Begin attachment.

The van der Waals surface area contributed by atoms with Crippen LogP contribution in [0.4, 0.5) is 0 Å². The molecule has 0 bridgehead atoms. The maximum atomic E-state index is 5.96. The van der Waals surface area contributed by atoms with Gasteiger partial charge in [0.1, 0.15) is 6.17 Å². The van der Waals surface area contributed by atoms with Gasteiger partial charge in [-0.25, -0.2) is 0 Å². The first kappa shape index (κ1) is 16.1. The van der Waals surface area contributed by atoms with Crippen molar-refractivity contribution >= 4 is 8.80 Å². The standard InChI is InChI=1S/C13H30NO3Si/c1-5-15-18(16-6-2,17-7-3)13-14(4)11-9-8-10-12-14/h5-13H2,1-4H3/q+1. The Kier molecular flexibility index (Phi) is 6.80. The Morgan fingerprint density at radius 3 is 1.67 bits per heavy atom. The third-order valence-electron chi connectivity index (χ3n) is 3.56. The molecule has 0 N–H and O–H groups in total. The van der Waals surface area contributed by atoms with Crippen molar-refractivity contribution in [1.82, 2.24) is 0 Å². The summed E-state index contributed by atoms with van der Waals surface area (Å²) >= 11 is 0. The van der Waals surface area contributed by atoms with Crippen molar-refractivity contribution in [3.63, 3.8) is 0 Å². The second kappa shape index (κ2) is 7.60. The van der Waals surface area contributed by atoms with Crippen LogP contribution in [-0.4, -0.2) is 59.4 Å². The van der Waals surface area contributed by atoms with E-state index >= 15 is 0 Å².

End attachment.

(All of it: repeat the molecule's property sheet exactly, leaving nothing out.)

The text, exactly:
The van der Waals surface area contributed by atoms with Crippen LogP contribution in [0.4, 0.5) is 0 Å². The molecule has 0 bridgehead atoms. The maximum atomic E-state index is 5.96. The van der Waals surface area contributed by atoms with Gasteiger partial charge in [0.1, 0.15) is 6.17 Å². The van der Waals surface area contributed by atoms with Gasteiger partial charge in [-0.25, -0.2) is 0 Å². The first kappa shape index (κ1) is 16.1. The van der Waals surface area contributed by atoms with Crippen molar-refractivity contribution >= 4 is 8.80 Å². The standard InChI is InChI=1S/C13H30NO3Si/c1-5-15-18(16-6-2,17-7-3)13-14(4)11-9-8-10-12-14/h5-13H2,1-4H3/q+1. The Kier molecular flexibility index (Phi) is 6.80. The Morgan fingerprint density at radius 3 is 1.67 bits per heavy atom. The third-order valence-electron chi connectivity index (χ3n) is 3.56. The molecule has 0 N–H and O–H groups in total. The van der Waals surface area contributed by atoms with Crippen molar-refractivity contribution in [1.82, 2.24) is 0 Å². The summed E-state index contributed by atoms with van der Waals surface area (Å²) >= 11 is 0. The van der Waals surface area contributed by atoms with Crippen molar-refractivity contribution in [3.63, 3.8) is 0 Å². The second kappa shape index (κ2) is 7.60. The van der Waals surface area contributed by atoms with Crippen LogP contribution in [-0.4, -0.2) is 59.4 Å². The van der Waals surface area contributed by atoms with E-state index >= 15 is 0 Å².